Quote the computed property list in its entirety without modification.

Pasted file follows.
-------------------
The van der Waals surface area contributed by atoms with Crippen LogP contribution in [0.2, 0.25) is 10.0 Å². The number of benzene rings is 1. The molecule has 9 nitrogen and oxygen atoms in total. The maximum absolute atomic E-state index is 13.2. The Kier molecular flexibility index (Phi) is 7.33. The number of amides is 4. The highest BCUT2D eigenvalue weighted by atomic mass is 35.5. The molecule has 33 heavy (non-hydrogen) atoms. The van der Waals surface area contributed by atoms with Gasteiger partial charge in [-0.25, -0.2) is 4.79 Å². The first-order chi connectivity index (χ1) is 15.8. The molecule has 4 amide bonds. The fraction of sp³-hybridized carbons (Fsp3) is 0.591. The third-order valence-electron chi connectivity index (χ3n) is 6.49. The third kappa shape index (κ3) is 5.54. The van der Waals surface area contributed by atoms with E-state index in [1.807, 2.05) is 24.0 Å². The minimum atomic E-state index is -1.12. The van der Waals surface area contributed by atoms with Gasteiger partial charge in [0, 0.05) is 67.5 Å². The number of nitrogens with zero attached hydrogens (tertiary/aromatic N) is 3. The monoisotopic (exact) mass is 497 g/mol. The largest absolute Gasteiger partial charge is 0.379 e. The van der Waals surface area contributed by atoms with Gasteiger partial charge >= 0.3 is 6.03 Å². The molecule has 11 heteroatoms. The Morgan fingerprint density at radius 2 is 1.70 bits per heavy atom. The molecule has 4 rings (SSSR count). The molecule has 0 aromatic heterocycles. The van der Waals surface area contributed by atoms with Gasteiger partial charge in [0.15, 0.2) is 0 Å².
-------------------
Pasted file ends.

The van der Waals surface area contributed by atoms with Crippen LogP contribution in [0.2, 0.25) is 10.0 Å². The number of benzene rings is 1. The molecule has 9 nitrogen and oxygen atoms in total. The maximum absolute atomic E-state index is 13.2. The Kier molecular flexibility index (Phi) is 7.33. The number of amides is 4. The highest BCUT2D eigenvalue weighted by atomic mass is 35.5. The molecule has 33 heavy (non-hydrogen) atoms. The van der Waals surface area contributed by atoms with Gasteiger partial charge in [-0.25, -0.2) is 4.79 Å². The first-order chi connectivity index (χ1) is 15.8. The molecule has 4 amide bonds. The fraction of sp³-hybridized carbons (Fsp3) is 0.591. The third-order valence-electron chi connectivity index (χ3n) is 6.49. The third kappa shape index (κ3) is 5.54. The van der Waals surface area contributed by atoms with E-state index in [1.807, 2.05) is 24.0 Å². The minimum atomic E-state index is -1.12. The van der Waals surface area contributed by atoms with Gasteiger partial charge in [0, 0.05) is 67.5 Å². The number of nitrogens with zero attached hydrogens (tertiary/aromatic N) is 3. The monoisotopic (exact) mass is 497 g/mol. The largest absolute Gasteiger partial charge is 0.379 e. The van der Waals surface area contributed by atoms with Gasteiger partial charge >= 0.3 is 6.03 Å². The molecule has 11 heteroatoms. The Morgan fingerprint density at radius 2 is 1.70 bits per heavy atom. The molecule has 4 rings (SSSR count). The molecule has 0 aromatic heterocycles. The van der Waals surface area contributed by atoms with Gasteiger partial charge in [0.15, 0.2) is 0 Å².